IMSA of course has several Marquee events, including the Daytona 24-hour, Sebring 12-hour, Watkins Glen 6-hour, and the Petit Le Mans. The Petit Le Mans is a hold-over from the ALMS series of Don Panoz in years gone by, and in the years since the merger (Grand-Am series and ALMS), is the last race on the schedule at the end of the season. It is always run over a 10-hour distance at one of the best tracks in the USA, the Road Atlanta Circuit in North Georgia. Michelin who are the IMSA spec tyre, have recently signed as the track sponsor and have made several improvements including a very nice brand-new race control and media tower. The track is about 100 miles from their US headquarters in Greenville, South Carolina, so fits well for them.
This year there was added pressure on the teams, as practically all the championships were still up for grabs, both driver and manufacturers. So, going into this 10-hour race with the knowledge that you must deliver, just added stress and pressure! The race started at noon and ran until 22h00 at night. Night at this circuit is very dark, with much of it not well lit at all.
The Road Atlanta circuit is one of the best in the nation, especially for spectators and it usually draws a large crowd. This year was said to be a record, as campers and motor homes started showing up the weekend before and setting up shop with tents, awnings and large motor homes. There are quite a few spots on this circuit where the viewing is superb, and the fans are enthusiastic here. The weather was perfect this year with no rain and comfortable temperatures.
The circuit is a challenging one for drivers, with a lot of elevation changes, hills, famous Esses, a long straight and a few blind corners thrown in. Drivers seem to love the circuit for the challenge it offers. One of the Porsche factory drivers commented in an interview, that to “go fast here, you need to take risks.” Having been around this track in a Ferrari Challenge car with Didier Theys, I can attest that it feels like a very fast roller coaster ride! Traffic is always an issue, as there are places where you just cannot pass and must be patient.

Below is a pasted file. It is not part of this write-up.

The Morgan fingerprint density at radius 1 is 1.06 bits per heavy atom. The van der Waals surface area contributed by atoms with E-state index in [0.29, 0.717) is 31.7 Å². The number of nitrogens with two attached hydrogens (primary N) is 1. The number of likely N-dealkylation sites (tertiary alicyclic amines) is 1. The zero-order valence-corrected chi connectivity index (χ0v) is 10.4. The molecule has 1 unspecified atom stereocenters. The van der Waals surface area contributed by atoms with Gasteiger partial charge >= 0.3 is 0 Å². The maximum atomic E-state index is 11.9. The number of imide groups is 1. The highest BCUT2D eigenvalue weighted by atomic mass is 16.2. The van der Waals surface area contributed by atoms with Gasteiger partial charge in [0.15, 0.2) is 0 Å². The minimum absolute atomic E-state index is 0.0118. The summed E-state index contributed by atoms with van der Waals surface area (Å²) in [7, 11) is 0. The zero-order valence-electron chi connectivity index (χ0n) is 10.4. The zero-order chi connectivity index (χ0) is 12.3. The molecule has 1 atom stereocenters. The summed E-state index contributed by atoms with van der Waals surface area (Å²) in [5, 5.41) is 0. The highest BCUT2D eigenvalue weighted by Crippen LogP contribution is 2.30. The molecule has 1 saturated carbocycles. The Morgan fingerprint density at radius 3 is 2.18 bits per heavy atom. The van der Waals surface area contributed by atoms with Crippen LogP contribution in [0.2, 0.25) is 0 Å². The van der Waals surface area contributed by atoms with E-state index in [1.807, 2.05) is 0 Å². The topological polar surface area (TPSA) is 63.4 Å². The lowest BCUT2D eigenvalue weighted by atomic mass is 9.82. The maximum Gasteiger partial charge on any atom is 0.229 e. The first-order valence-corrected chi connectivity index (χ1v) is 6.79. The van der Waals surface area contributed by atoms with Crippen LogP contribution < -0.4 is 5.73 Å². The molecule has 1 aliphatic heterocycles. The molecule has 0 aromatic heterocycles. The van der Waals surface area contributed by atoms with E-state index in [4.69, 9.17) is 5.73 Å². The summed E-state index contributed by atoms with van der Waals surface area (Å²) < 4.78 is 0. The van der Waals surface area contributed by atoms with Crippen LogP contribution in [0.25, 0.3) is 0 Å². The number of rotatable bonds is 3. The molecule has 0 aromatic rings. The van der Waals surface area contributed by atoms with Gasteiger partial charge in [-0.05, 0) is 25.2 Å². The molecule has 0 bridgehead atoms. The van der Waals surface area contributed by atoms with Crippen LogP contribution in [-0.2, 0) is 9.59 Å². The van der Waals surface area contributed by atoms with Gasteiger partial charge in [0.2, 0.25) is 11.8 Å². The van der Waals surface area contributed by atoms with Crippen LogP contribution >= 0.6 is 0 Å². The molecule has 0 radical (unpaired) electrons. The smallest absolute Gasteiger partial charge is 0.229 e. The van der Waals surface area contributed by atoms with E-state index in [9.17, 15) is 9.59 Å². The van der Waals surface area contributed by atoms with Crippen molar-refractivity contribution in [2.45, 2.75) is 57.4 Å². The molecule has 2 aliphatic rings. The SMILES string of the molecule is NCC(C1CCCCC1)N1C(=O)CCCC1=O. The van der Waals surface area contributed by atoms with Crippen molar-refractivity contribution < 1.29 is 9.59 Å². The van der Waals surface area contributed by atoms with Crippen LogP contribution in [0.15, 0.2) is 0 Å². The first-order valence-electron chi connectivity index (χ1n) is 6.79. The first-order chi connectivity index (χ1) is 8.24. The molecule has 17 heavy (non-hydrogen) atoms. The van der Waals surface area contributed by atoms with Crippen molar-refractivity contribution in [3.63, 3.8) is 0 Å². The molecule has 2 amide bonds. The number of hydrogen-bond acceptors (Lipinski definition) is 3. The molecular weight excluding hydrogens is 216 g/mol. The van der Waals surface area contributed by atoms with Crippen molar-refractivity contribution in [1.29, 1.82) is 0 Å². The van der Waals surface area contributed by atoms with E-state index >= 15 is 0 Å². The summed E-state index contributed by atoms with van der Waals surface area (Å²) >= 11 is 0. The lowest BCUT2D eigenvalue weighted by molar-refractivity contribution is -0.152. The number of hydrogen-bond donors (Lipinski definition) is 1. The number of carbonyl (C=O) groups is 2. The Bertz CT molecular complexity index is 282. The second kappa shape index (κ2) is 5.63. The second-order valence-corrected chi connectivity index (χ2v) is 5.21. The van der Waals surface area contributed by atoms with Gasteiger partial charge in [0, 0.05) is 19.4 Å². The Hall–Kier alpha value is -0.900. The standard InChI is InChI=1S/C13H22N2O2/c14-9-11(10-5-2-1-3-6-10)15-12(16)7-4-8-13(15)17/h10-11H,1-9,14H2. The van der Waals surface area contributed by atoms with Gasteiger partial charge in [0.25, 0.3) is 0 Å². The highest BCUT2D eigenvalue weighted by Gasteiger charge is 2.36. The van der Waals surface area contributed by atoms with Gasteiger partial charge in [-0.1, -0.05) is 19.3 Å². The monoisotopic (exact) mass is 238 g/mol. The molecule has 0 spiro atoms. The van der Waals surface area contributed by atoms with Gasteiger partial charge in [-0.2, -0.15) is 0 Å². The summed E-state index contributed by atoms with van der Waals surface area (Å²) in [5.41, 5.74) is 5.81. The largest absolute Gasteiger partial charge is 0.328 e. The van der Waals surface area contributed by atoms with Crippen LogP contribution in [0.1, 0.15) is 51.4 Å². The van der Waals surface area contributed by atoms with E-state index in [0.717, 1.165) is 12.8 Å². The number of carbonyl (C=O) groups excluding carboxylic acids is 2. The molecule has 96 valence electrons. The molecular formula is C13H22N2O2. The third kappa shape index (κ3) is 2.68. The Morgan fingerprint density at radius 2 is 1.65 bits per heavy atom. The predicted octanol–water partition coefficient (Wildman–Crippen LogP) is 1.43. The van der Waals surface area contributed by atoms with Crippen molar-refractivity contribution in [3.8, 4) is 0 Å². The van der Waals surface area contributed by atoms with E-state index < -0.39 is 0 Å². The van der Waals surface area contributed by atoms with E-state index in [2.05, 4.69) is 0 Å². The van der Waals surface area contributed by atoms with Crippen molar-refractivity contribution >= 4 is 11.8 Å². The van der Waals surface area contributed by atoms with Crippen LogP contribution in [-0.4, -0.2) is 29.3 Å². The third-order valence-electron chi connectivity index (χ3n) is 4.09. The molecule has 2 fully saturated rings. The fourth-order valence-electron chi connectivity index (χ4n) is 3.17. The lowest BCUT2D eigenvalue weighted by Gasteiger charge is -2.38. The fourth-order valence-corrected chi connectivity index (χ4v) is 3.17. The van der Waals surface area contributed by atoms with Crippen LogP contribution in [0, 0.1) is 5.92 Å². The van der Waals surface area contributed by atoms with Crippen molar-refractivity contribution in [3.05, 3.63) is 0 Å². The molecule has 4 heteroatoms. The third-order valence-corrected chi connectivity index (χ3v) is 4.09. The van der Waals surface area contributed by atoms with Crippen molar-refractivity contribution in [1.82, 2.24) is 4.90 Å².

Practice started on Thursday and there were immediately some interesting developments. Several cars and teams did very few laps, as they were conserving their tyre allotment (the allotment here was 24 sets for DPi and GTLM, and 22 sets for GTD (GT3)). That is the total number of sets you can use for the weekend. Michelin has an elaborate RFID setup with telemetry, so they know exactly who is doing what with tyres at all times. Notably Felipe Nasr did only nine laps in the first session in the Whelen Cadillac-Dallara but set the fastest time. The Corvettes also did not run many laps either, conserving the tyres. The championship leading GTD Lamborghini crashed in the Esses with Marco Seefried at the wheel, leaving the crew with a lot of repair work to get ready for Friday qualifying.
There were only three Porsches in this race, the two factory cars in GTLM and the Pfaff racing GTD RSR. The Park Place GTD car could not be repaired in time after Laguna Seca to make the race. Porsche created quite a marketing coup, by painting the factory cars in the Coca-Cola livery made famous by Bob Akin in IMSA in the 1980s with his 935s and 962s.
Qualifying resulted in Nasr on the pole in DPi, James Calado on pole in GTLM with the Risi Ferrari (making a rare appearance), and Corey Lewis rewarding his crew’s repair efforts with pole in GTD with the Miller Racing Lamborghini. The only real casualty was one of the Corvettes. It was caught with a rear wing out of homologated measurement, so was relegated to the back of the grid.